23 January 2013

S4M-05424 Fuel Poverty

The Deputy Presiding Officer (Elaine Smith): The next item of business is a debate on motion S4M-05424, in the name of Margaret Burgess, on tackling fuel poverty.

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Stewart Stevenson (Banffshire and Buchan Coast) (SNP):

I apologise to members, because I will leave after my speech. I will read subsequent speeches in the Official Report with interest.

I welcome this important debate, which is timely as the chill hand of winter clasps us to its icy bosom for the first time this year and the reality of heating costs is hitting many homes very hard.

I listened with interest to a number of things that Liam McArthur had to say. He criticised us for suggesting that we were being thwarted by Westminster. I want to expand a little bit on the intervention by my colleague Annabelle Ewing in relation to Mike Weir’s proposed bill, which would in fact have cost nothing, as it would merely have advanced payments within the financial year. However, his bill was not given the slightest serious consideration at Westminster and was simply talked out.

For those who heat their homes by gas or electricity and have the energy conveniently delivered automatically by the national grid, the need to pre-plan and pre-pay for their energy use is largely absent. However, many of my constituents and many of those of other members are based in a rural location and are dependent on fuel that they have to order and have delivered—fuel that they have to pay for before use. They would have found advance payment of the benefit a modest but much-valued piece of support that Westminster could have provided at zero cost. It would have involved not new expenditure but simply retiming.

Domestic oil is the main rural energy source, and it cannot readily be bought in dribs and drabs.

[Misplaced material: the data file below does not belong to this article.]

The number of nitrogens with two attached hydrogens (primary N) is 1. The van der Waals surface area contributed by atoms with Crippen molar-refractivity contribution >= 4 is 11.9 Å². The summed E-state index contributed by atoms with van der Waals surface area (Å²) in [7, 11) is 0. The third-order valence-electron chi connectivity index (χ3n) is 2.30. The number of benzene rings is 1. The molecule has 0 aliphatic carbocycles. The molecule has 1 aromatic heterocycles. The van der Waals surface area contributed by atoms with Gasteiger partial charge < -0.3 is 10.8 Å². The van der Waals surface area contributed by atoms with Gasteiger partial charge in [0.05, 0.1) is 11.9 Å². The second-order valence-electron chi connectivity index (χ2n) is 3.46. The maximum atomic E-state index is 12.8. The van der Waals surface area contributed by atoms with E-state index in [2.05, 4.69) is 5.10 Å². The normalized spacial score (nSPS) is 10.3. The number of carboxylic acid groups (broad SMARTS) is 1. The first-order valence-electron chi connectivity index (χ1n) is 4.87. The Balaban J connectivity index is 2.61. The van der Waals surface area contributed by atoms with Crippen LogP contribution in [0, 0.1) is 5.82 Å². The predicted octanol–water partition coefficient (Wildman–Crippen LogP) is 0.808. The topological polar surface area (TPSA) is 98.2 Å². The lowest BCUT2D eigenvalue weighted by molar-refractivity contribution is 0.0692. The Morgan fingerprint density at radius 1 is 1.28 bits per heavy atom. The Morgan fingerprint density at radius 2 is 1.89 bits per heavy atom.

Liam McArthur: I certainly do not disagree with anything that Stewart Stevenson has said. However, does he welcome the move to put in place permanently an increase from £8.50 to £25 for the winter fuel payment, rather than wait for the payment to be triggered by a drop in temperatures or, indeed, a calculation of the wind-chill factor?

Stewart Stevenson: Of course I do. However, given that it generally takes a four-figure sum to top up an oil fuel tank and that there is a delay of four weeks during the cycle of rising prices that we always see as winter approaches, the increase that the member referred to would not match the increase in price that is created when people are unable to buy early, when the prices are low.

That is why it is such a disgrace that Westminster did not even consider the substantive issues in Mike Weir’s bill. It would have been fair enough if Westminster had analysed it and found it impractical. I would have been disappointed by that, but the process would have been just and fair. However, talking out bills on matters that are important to people in rural Cornwall, rural Wales and many parts of Scotland is simply an abrogation of democratic accountability and responsibility.